Chinese companies “going-out” or “going global” should well prepare themselves with proven governance and reporting structure and compliance practices in order to avoid any repercussions arising from increasing regulation and the growing complexity of global financial reporting and tax reporting, says Ernst & Young.
“Around 30% of the participants at a recent Ernst & Young tax conference, who were mostly tax executives working in Mainland China, indicated that they had experienced business interruption due to lack of compliance in one form or another," says Loretta Shuen, Asia Pacific Leader of Business Tax Compliance Services of Ernst & Young.
Shuen underscores the need to better prepare for the more stringent reporting and compliance requirements also applies to regional headquarters (RHQs) of MNCs in Hong Kong.
“Repercussions of non-compliance not only incur short-term financial loss including in the form of penalties but also long-term reputational discredit,” warns Shuen.
Shuen emphasizes that with an accelerating pace of Chinese enterprises investing overseas, the building of requisite governance and reporting structure and compliance practices worldwide is an area that should be considered as a priority.
Chinese government statistics indicate that China’s outward foreign direct investment net flows increased from US$21.16 billion to US$68.81 billion between 2006 and 2010.
With a growing number of footprints in other countries, Chinese enterprises are facing substantial regulation and compliance risks.
“To manage the regulation and compliance risks, companies should establish a comprehensive Global Compliance and Reporting (GCR) model appropriate to their own business," suggests Shuen.
GCR should comprise key elements of a company’s finance and tax processes to prepare various filings as required in applicable jurisdictions around the world. These works include statutory accounting and reporting, tax accounting and provisions, direct tax and indirect tax compliance and reporting and governance and control of these works.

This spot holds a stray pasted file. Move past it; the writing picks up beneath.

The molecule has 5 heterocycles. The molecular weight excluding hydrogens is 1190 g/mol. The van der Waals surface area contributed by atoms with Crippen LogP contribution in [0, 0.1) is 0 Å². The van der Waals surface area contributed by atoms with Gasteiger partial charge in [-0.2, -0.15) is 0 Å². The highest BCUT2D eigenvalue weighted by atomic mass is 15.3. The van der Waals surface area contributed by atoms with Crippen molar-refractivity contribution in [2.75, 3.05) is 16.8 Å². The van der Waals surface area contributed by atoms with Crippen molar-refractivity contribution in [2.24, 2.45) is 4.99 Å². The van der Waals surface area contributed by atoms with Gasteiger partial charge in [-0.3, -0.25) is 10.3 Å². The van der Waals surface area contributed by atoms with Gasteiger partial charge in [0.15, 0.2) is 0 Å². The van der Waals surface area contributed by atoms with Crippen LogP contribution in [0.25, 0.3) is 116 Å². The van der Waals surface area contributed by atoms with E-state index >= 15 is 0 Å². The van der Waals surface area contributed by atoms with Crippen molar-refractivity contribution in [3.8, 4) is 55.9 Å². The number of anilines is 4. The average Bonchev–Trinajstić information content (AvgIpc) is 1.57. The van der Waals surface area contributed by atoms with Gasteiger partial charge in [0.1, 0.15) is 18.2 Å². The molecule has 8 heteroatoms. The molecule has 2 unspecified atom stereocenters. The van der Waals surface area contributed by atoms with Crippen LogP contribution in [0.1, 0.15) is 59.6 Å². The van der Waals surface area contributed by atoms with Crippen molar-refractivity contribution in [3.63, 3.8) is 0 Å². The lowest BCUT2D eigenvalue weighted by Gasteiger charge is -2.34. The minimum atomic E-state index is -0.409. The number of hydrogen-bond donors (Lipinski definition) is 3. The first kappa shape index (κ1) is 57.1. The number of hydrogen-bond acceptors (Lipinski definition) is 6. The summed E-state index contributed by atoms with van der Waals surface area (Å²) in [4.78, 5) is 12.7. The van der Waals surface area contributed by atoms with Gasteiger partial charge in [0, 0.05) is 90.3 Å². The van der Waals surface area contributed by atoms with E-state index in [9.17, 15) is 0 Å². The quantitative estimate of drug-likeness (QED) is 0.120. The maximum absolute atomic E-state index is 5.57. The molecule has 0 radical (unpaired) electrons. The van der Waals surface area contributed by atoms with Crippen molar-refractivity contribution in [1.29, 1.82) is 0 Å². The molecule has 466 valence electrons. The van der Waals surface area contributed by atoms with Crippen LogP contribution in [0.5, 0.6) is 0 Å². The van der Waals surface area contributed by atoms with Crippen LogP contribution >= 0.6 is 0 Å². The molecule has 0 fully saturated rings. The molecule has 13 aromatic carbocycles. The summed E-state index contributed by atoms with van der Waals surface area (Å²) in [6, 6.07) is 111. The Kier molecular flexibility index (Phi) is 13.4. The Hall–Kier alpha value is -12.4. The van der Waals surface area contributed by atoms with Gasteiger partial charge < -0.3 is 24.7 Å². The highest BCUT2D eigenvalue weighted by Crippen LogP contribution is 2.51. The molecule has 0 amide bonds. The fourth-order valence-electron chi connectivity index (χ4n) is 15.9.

The findings of Ernst & Young highlighted that more than 40% of respondents indicated a lack of global governance on statutory financial filings, and more than 60% indicated no global governance over direct and indirect tax filings by their companies.
“These deficiencies suggest that current GCR models require greater control, visibility and accountability," says Samuel Yan, China Leader of Global Compliance & Reporting Services of Ernst & Young.
Yan explains that by clarifying GCR requirements, process ownership and geographic coverage, companies can improve effectiveness, enhance visibility and avoid costly and time-consuming surprises across the worldwide GCR spectrum.
"Doing so will also provide support for simplification, standardization, automation and centralization of key processes which should be high on the agenda for leading companies,” he says.
Local Expertise Key to Successful GCR
Findings of the report also highlight that in response to the recent financial crisis and the pace of globalization, more than 80% of companies are undertaking transformations of their finance functions. Many are not taking full advantage of the opportunities to integrate and improve their tax and financial compliance and reporting model, however.
Because these finance transformations often reduce or redeploy local in-house expertise, the quality of filings required for compliance can be placed at risk. More than 82 percent of respondents said that they consider the need for local knowledge a significant barrier to moving compliance and reporting to a regional or global shared service center. More than 60 percent of respondents indicated that local-country resources are vital to successful compliance with tax and regulatory requirements.
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